The timing of transmission was unknown for 454 children (46%), as 343 were without a prior negative HIV-1 viral load test result whilst 111 had a negative HIV-1 test result before 28 days of age. The authors then assumed that the timing among these 454 children was similar to that for children with known timing of infection.

They therefore concluded that 58% of the HIV-1 infected children acquired infection early and 42% acquired infection through late postnatal transmission. Late postnatal transmission was defined as seroconversion after day 28 in those children with a negative HIV-1 result at 4 weeks of age who were breastfed to at least 28 days of age. Therefore 223 of the HIV-1 infected children had late postnatal transmission, and 2082 remained uninfected.

A number of factors that could affect the risk of late postnatal transmission through breastfeeding were analysed including maternal age, parity and CD4 count and infant birth weight and sex. Other potential risk factors such as maternal breast abnormalities, children's oral candidiasis and type of breastfeeding (exclusive vs. mixed feeding) could not be examined as they were not collected systematically in all participating trials.

Increased risk for male infants still unexplained

Detailed analyses of late postnatal transmission included breastfed children with negative HIV-1 viral load tests at 4 weeks of age, some of whom eventually acquired HIV-1 infection through late postnatal transmission.

Of the 4085 children enrolled in this study, 993 (24%) were definitely infected, with similar proportions in the placebo group or the short course antiretroviral therapy group. Early acquisition of infection occurred in 314 children (32%), with 122 being positive from birth (12%). 225 (23%) had late postnatal transmission.

The timing of transmission was unknown for 454 children (46%), as 343 were without a prior negative HIV-1 viral load test result whilst 111 had a negative HIV-1 test result before 28 days of age. The authors then assumed that the timing among these 454 children was similar to that for children with known timing of infection.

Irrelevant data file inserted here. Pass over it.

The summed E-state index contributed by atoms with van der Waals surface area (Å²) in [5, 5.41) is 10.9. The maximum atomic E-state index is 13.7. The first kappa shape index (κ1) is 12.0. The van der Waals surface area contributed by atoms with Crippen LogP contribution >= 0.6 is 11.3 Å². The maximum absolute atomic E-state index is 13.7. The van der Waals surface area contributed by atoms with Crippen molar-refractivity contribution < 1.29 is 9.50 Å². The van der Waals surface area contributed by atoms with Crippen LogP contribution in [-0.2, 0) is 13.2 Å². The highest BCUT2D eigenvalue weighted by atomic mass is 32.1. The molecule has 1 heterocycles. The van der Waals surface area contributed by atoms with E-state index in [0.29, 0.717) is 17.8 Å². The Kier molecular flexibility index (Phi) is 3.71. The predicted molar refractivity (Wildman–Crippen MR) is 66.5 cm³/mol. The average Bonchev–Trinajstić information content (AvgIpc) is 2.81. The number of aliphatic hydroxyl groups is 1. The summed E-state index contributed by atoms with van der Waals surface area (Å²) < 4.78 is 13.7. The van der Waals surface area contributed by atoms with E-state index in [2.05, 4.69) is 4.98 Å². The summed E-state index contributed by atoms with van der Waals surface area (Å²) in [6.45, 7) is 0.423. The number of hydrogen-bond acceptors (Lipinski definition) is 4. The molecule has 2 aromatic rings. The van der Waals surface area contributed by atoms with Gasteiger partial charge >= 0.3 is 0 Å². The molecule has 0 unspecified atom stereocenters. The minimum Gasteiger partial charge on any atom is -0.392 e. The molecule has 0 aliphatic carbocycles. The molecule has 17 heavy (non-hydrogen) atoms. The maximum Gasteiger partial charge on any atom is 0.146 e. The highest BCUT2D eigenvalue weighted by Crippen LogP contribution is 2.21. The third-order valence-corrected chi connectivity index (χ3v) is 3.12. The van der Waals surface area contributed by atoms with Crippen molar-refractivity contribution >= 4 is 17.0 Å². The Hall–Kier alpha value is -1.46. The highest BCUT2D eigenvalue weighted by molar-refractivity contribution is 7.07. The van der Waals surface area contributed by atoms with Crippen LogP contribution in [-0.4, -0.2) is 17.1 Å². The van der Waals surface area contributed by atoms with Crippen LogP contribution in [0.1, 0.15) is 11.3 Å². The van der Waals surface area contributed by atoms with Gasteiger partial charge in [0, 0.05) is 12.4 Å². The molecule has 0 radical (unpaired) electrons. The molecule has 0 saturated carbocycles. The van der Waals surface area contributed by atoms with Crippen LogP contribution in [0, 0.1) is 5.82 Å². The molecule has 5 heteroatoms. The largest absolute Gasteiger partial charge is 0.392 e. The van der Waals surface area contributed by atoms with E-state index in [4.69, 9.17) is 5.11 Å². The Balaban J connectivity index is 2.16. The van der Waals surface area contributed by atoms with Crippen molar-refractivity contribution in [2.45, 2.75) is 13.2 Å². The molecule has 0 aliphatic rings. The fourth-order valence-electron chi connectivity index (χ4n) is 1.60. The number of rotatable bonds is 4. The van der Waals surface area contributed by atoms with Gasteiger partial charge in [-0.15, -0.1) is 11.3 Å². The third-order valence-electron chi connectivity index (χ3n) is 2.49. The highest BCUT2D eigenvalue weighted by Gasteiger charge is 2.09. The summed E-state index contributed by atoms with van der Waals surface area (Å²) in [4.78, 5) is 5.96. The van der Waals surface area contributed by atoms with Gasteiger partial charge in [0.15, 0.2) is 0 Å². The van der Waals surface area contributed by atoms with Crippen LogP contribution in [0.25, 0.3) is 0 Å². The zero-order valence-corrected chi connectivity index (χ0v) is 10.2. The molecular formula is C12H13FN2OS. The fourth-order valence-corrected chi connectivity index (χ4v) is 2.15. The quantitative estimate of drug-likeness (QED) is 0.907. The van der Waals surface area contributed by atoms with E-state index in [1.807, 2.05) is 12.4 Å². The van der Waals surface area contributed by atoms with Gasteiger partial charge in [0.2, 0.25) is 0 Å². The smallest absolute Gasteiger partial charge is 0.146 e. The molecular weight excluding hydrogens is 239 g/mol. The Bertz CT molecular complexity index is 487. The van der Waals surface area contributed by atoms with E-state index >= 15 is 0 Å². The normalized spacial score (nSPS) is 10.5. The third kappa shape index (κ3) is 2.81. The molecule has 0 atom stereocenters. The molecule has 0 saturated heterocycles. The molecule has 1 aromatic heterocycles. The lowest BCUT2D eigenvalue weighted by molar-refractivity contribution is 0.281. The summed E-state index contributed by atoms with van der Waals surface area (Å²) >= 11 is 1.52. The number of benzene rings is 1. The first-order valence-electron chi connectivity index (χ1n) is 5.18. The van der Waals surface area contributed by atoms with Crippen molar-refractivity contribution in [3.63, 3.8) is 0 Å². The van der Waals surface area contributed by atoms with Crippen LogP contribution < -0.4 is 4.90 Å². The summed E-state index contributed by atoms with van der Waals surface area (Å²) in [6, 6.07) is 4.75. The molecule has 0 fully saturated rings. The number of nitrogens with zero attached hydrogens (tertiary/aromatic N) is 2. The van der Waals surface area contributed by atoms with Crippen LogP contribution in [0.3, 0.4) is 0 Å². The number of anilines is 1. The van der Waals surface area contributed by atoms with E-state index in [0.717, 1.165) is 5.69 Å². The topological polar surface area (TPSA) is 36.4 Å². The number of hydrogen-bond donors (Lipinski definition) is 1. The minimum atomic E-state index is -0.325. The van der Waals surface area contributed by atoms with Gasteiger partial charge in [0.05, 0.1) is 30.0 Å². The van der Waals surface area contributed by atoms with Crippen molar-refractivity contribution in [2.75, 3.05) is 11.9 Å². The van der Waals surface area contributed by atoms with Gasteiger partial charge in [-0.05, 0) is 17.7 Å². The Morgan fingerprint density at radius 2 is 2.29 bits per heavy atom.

They therefore concluded that 58% of the HIV-1 infected children acquired infection early and 42% acquired infection through late postnatal transmission. Late postnatal transmission was defined as seroconversion after day 28 in those children with a negative HIV-1 result at 4 weeks of age who were breastfed to at least 28 days of age. Therefore 223 of the HIV-1 infected children had late postnatal transmission, and 2082 remained uninfected.

A number of factors that could affect the risk of late postnatal transmission through breastfeeding were analysed including maternal age, parity and CD4 count and infant birth weight and sex. Other potential risk factors such as maternal breast abnormalities, children's oral candidiasis and type of breastfeeding (exclusive vs. mixed feeding) could not be examined as they were not collected systematically in all participating trials.

True risk may be underestimated

The authors point out that the risk of MTCT through breastfeeding estimated in this analysis may be an underestimation of the true risk, with the duration of breastfeeding in the mostly urban-based clinical trial populations being generally shorter than most areas of sub Saharan Africa. However, the results of the meta analysis are consistent with those of the randomised clinical trial of breastfeeding vs. formula feeding conducted in Kenya, in which 44% of MTCT in breastfeeding arm was attributable to breastfeeding (both early and late postnatal transmission).

The findings strongly support strategies being pursued by programmes such as MTCT-Plus which seek to provide short course antiretroviral treatment around the time of delivery and also treatment for mothers with advanced HIV disease, both to reduce the risk of mother to child transmission and to improve the chances that the baby will be raised by its birth mother.

References

The Breastfeeding and HIV International Transmission Study Group. The late postnatal transmission of HIV-1 in breast-fed children: An individual patient data meta-analysis. JID 189: 2154-2166, 2004.

Bulterys M et al. Prevention of mother-to-child transmission of HIV-1through breast-feeding: Past, present and future. JID 189: 2149-2153, 2004.